Spreading their wings through art

Perley Health creative arts instructor Cynthia O’Brien works on the exhibit.
Photo: Gillian King
Perley Health long-term care home residents at work in the clay studio. Yolanda Robertson (left) contemplates her swan. Paul Louiseize (right) adds glaze to his Mourning dove, while Kathleen Cronier (middle) sees eye-to-eye with her Barnyard owl.
Photo: Gillian King

By Judy Field

Birds have the freedom to soar, and residents of the Perley Health long-term care home have taken this freedom to new heights. “Wingspan,” an exhibit currently on at the Ottawa Art Gallery, features thematic artwork of birds that residents did during the pandemic.

Given that Perley residents interact with birds year-round – from building bird houses in the woodworking studio, feeding birds in the courtyard and birdwatching (especially during lockdowns) – the inspiration for the exhibit was born.

Through the Perley’s Ozerdinc Grimes Family Therapeutic Recreation and Creative Arts program, residents are encouraged to express themselves with paint, wood, sculpture and ceramics.

Perley Health creative arts instructor Gillian King sets up the residents’ art as part of the “Wingspan” exhibit at the Ottawa Art Gallery until May 22.   Photo: Cynthia O’Brien

“We make art here every day,” says Gillian King, Perley’s creative arts instructor. “[The exhibit] expands peoples’ knowledge of what can happen in a long-term care home and what we do day to day to give life meaning and give life purpose.”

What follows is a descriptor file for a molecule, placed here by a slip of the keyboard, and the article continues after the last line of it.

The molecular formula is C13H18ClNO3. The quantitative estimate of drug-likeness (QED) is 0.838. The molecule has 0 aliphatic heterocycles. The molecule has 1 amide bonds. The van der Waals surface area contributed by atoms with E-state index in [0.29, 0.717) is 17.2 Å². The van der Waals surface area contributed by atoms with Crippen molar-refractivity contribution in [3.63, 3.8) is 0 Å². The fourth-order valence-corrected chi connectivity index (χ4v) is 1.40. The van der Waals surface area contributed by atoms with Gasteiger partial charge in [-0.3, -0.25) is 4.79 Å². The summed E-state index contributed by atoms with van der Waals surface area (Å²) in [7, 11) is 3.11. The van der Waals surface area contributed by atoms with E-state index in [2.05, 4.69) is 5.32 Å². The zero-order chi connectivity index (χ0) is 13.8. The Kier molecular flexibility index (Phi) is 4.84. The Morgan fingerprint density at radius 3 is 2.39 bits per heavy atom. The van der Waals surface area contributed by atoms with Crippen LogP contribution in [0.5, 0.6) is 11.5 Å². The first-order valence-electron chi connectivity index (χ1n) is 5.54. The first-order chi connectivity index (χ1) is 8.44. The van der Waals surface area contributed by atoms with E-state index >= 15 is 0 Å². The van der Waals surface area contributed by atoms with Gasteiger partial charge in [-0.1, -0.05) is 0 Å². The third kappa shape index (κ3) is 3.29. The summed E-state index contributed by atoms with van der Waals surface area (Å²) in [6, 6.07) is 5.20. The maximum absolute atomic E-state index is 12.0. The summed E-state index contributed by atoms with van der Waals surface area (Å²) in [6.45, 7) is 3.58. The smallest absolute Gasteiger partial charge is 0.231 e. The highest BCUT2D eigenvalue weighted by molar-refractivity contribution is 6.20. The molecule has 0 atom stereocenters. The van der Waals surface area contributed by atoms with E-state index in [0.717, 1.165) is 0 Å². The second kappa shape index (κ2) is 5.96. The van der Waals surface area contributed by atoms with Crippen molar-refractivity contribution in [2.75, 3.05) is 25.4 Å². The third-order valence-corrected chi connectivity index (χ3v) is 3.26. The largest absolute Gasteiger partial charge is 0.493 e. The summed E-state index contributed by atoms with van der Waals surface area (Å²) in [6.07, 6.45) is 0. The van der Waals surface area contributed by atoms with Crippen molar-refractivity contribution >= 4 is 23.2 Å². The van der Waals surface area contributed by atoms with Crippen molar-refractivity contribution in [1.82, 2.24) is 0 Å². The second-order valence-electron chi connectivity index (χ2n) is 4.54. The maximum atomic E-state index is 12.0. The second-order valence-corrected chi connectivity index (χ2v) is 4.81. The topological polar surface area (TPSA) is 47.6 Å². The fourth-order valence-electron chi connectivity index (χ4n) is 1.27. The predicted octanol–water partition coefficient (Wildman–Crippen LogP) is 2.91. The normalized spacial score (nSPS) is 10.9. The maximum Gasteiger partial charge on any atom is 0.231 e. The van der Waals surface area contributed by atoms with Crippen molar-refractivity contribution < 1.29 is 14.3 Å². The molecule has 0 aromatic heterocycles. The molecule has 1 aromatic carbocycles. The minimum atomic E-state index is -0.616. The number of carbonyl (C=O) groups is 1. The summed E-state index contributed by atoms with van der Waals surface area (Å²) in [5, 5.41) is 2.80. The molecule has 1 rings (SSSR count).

Seniors can participate in the different art modalities available when they move in to the Perley, and many come to the studios with little or no previous art experience. In 2020 at age 67, resident Paul Louiseize started to paint and was then introduced to ceramics. “Art has always been inside of everybody,” he says. “Everybody has it. You got to let it out.”

In preparation for this exhibit, residents transformed slabs of clay into their birds of choice. Pounding the clay with mallets and then using rolling pins, they learned to use new tools to affix wings and etch facial features. Choosing colours from the variety of glazes available sparked much discussion and encouragement among residents around the studio table. Residents also created paintings and sculptures for the exhibit. “There are a lot of really beautiful and rich conversations that came out of making works for this show,“ said King.

“Wingspan” runs until May 22 at the Ottawa Art Gallery.

Judy Field volunteers in the Perley Health’s Creative Arts Studio and loves working with the residents. She is the long-time advertising manager for the Glebe Report.

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